Static IPv6 address

Good morning all,

How can I set a static IPv6 address in Leap 42.1? Addresses are currently issued by a DHCP server running on my Windows 2008R2 server where I set reservations for certain servers. In order to do this I need to specify the DUID and IAID. Working out the former is easy by doing:

cat /sys/devices/virtual/dmi/id/product_uuid

The IAID, however, has me stumped.

The other alternative is to manually specify the address in a config file or yast2, but neither is very clear.

Thanks,

Steve

Setting static addresses is no big problem:

It depends on the tool you use:

wicked:

/etc/sysconfig/network/ifcfg-eth0


BOOTPROTO='static'
STARTMODE='auto'
NAME='Intel Ethernet controller'
BROADCAST=''
ETHTOOL_OPTIONS=''
IPADDR='10.10.148.242/25'
IPADDR_0='2001:db8:4f01:1:219:99ff:fef3:42/64'
MTU=''
NETWORK=''
REMOTE_IPADDR=''
USERCONTROL='no'

Using NetworkManager it is similar:

/etc/NetworkManager/system-connections

use nmcli or similar to create the connection.

Setting static addresses is no big problem:

It depends on the tool you use:

wicked:

/etc/sysconfig/network/ifcfg-eth0


BOOTPROTO='static'
STARTMODE='auto'
NAME='Intel Ethernet controller'
BROADCAST=''
ETHTOOL_OPTIONS=''
IPADDR='10.10.148.242/25'
IPADDR_0='2001:db8:4f01:1:219:99ff:fef3:42/64'
MTU=''
NETWORK=''
REMOTE_IPADDR=''
USERCONTROL='no'

/etc/sysconfig/network/routes


default 10.10.148.254 - - 
default 2001:db8:4f01:1::1 - - 

Using NetworkManager it is similar:

/etc/NetworkManager/system-connections

use nmcli, nmtui-edit or similar to create the connection.

For the decision (wicked/NM) I would just use yast.

thomasschaefer,

I think he wants to use his Windows DHCP server, which, for the reservation, needs the IAID.

To slcroucher:
I have zero IPV6 experience, but I assume you should see the IAID either in the DHCP request on your Windows server or, on the client side, somewhere in journalctl -b (grep for IAID, iaid, dhcp, something along those lines)

Uwe

Have a look into
/var/lib/NetworkManager/

The leases contain the default-duid.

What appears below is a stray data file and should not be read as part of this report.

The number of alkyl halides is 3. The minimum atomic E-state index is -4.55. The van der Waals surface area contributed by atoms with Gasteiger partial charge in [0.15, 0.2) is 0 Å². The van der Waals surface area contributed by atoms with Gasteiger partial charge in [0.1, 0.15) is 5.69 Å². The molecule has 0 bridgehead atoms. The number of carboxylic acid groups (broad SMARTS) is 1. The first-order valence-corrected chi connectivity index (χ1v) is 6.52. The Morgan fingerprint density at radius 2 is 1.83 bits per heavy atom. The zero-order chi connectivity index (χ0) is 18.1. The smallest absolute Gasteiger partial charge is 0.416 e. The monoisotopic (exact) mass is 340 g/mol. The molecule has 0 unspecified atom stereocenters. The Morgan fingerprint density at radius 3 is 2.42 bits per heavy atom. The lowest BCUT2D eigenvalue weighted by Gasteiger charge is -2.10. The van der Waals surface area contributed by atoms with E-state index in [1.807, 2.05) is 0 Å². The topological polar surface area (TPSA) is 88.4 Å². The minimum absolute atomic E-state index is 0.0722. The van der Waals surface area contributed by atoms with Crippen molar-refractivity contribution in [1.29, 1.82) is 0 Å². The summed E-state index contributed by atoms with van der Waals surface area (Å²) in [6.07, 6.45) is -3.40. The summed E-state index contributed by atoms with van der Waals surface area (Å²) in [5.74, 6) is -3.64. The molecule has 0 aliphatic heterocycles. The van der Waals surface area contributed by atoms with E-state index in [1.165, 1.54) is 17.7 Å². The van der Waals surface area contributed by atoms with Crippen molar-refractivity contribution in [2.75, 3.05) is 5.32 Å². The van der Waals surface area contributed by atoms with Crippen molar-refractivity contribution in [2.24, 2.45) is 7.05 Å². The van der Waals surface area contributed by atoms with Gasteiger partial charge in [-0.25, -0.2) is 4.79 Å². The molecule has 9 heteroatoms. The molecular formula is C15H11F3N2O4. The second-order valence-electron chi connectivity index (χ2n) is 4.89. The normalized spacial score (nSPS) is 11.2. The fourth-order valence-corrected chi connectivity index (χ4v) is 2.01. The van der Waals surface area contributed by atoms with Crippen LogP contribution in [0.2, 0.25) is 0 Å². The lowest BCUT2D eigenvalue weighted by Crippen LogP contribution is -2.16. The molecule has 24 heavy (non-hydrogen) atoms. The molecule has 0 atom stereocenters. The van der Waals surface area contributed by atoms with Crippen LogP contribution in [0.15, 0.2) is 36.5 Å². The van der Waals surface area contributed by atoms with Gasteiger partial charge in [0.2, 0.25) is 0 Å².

Or look the logfiles/leases on your server.
Then take the duid and try a fix IP-assignment.
In worst case use Wireshark, to see what happens.

Have a look at the following that describes both pretty well
http://ipv6friday.org/blog/2011/12/dhcpv6/

From that,
It looks to me that the IAID can be anything you want to make it, as long as that number corresponds to the specific interface. Since your scenario is for IP address assignment, you can use the MAC address but maybe without the delimiters because they aren’t needed. Using the default MAC address ensures uniqueness across the network and Internet.

So, it seems to me that you should first set/declare the IAID number in your interface file manually, then use that number with your DUID (unless there is a good reason to change, always use the assigned).

Once you use a DUID and registered it with your DHCP, it should not be changed.
There can be multiple IAID registered with the DHCP server for your device, each for a different interface or use, but the DHCP server will know they all belong to the same DUID device.

HTH,
TSU

as far as I can tell wicked currently is always using last four bytes of interface MAC as IAID.

Do you have suggestion how to do it?

I haven’t looked that closely because currently I’m not working with a DHCP6 server.

But,
In the past,
You can specify IPv6 values in IPv4 fields in YAST without an issue in many cases.
You can edit the interface files directly.

Both Wicked and Network Manager <should> provide a way to use a UI to enter a value, and IPv6 is so common now(although DHCP6 still isn’t that common) that I’d now consider any missing UI support a bug rather than a missing feature.

TSU

It is the same with NetworkManager.

The files under

/var/lib/NetworkManager

contain a line/block starting with:

ia-na 

and the last four bytes of the MAC-address(with colons) followed by some further lease data.

on server site(dhcpd6.service isc-dhcp-4.3.3) I see parts of the duid as:
ia-na

So I am confused too…

I wonder if there’s anything to do on the client at all.
It’s my understanding that it’s just a requirement on the Windows DHCP server that you enter the IAID for a reservation. I’d just use the last 4 bytes of the client MAC on the DHCP server and see what happens if the client requests an IP.

Uwe

Agreed, the IPv6 client might generate values automatically if not defined.
If anyone is running a DhCP6 server, it would be interesting to inspect the leases table and see what a Linux client looks like.

Am kinda occupied nowadays so can’t spend time on a currently unnecessary look at something like this, but I assume anyone who is running an DHCP4 server on Linux should be able to also run a DHCP6 server with minimal impact (but YMMV, evaluate carefully… I assume any client with a valid IPv4 address should continue to work whether IPv6 is working or not. Of course requires a verified working IPv6 gateway, likely your ISP).

TSU

Quoting RFC 3315:

The IAID uniquely identifies the IA and must be chosen to be unique among the IAIDs on the client. The IAID is chosen by the client.

arvidjaar wrote on 17.09.2016 20:46:
> Quoting RFC 3315:> The IAID uniquely identifies the IA and must be chosen to be unique
>> > among the IAIDs on the client. The IAID is chosen by the client.

Yeah, but not necessarily manually, right? :slight_smile:
My guess is, Linux just defaults to the last 4 bytes of the MAC, otherwise it would be easier to set and especially view the IAID.

Uwe